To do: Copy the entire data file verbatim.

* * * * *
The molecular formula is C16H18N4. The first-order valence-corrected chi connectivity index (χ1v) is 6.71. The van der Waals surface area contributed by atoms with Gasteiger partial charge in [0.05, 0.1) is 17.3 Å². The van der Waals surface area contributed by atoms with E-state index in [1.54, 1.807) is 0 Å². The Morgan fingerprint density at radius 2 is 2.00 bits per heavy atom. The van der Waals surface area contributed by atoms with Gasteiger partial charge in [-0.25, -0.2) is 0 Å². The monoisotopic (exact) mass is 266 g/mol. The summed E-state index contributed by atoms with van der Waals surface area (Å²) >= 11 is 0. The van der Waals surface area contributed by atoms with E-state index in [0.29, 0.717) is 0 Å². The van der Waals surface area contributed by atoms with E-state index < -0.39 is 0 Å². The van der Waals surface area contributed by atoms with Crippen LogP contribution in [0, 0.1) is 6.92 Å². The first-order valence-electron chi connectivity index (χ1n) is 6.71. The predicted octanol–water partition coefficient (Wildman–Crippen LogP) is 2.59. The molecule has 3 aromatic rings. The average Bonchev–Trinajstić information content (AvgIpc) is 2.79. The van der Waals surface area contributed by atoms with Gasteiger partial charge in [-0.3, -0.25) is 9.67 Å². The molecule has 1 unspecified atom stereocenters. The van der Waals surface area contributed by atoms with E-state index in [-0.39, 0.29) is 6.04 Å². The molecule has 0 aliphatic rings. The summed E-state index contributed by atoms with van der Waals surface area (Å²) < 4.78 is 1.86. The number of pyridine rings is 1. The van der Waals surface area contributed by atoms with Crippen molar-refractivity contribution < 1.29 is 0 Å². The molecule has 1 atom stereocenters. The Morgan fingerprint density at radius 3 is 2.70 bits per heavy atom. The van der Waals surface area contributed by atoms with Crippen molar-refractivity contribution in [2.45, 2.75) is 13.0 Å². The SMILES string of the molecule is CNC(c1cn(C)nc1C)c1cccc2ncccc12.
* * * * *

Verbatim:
The molecular formula is C16H18N4. The first-order valence-corrected chi connectivity index (χ1v) is 6.71. The van der Waals surface area contributed by atoms with Gasteiger partial charge in [0.05, 0.1) is 17.3 Å². The van der Waals surface area contributed by atoms with E-state index in [1.54, 1.807) is 0 Å². The Morgan fingerprint density at radius 2 is 2.00 bits per heavy atom. The van der Waals surface area contributed by atoms with Gasteiger partial charge in [-0.25, -0.2) is 0 Å². The monoisotopic (exact) mass is 266 g/mol. The summed E-state index contributed by atoms with van der Waals surface area (Å²) >= 11 is 0. The van der Waals surface area contributed by atoms with E-state index in [0.29, 0.717) is 0 Å². The van der Waals surface area contributed by atoms with E-state index < -0.39 is 0 Å². The van der Waals surface area contributed by atoms with Crippen LogP contribution in [0, 0.1) is 6.92 Å². The first-order valence-electron chi connectivity index (χ1n) is 6.71. The predicted octanol–water partition coefficient (Wildman–Crippen LogP) is 2.59. The molecule has 3 aromatic rings. The average Bonchev–Trinajstić information content (AvgIpc) is 2.79. The van der Waals surface area contributed by atoms with Gasteiger partial charge in [-0.3, -0.25) is 9.67 Å². The molecule has 1 unspecified atom stereocenters. The van der Waals surface area contributed by atoms with E-state index in [-0.39, 0.29) is 6.04 Å². The molecule has 0 aliphatic rings. The summed E-state index contributed by atoms with van der Waals surface area (Å²) < 4.78 is 1.86. The number of pyridine rings is 1. The van der Waals surface area contributed by atoms with Crippen molar-refractivity contribution < 1.29 is 0 Å². The molecule has 1 atom stereocenters. The Morgan fingerprint density at radius 3 is 2.70 bits per heavy atom. The van der Waals surface area contributed by atoms with Crippen molar-refractivity contribution in [2.45, 2.75) is 13.0 Å². The SMILES string of the molecule is CNC(c1cn(C)nc1C)c1cccc2ncccc12.